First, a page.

Counselors and Librarians-What's Up!


Well, it is never a dull time for library and counseling faculty. But of course, all we do is read books and tell students what classes to take in college. Right!! At present, the Telecommunications and Technology Infrastructure Program (TTIP), possible changes in matriculation, legislative proposals in support of textbook rentals, and the budget are all the issues that keep us busy at the moment-in addition to reading books and counseling our students.

Our Committee is planning two obviously relevant breakouts-one on online advising and another on advising our student athletes-to be offered at the Academic Senate's Spring Plenary Session in San Francisco April 15-17, 2004.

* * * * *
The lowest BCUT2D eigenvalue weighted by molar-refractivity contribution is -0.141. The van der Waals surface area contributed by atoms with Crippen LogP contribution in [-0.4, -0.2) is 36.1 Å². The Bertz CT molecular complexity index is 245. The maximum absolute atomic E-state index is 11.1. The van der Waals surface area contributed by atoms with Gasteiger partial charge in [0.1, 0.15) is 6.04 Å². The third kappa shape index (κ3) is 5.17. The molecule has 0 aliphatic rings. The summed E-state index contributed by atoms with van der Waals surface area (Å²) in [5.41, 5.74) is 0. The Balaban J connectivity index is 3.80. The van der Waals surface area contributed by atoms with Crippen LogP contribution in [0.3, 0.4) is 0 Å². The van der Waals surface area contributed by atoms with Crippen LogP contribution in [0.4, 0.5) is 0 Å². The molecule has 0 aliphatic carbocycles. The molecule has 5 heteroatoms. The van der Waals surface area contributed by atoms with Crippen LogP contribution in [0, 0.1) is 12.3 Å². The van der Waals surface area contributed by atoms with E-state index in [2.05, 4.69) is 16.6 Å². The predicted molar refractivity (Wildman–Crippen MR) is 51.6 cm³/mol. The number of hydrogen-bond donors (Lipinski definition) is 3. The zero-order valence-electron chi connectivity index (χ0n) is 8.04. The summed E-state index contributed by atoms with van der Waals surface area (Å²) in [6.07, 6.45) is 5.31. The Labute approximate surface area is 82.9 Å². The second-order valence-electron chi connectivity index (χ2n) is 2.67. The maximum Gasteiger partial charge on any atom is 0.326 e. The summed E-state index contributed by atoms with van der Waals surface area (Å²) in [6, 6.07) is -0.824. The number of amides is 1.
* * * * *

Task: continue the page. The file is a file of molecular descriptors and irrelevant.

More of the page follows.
A number of colleges are using the Internet to providing counseling and/or advising services to students. An adopted Academic Senate resolution directed our Committee to develop guidelines and definitions on web advising for counseling faculty. To those ends, we have sent out surveys to colleges (thank you, counselors, for your responses) asking about web practices. We are in the process of compiling the results of the surveys and anticipate that they will help us in providing procedures and best practices so that our services can be the most effective possible for students while preserving our professionalism.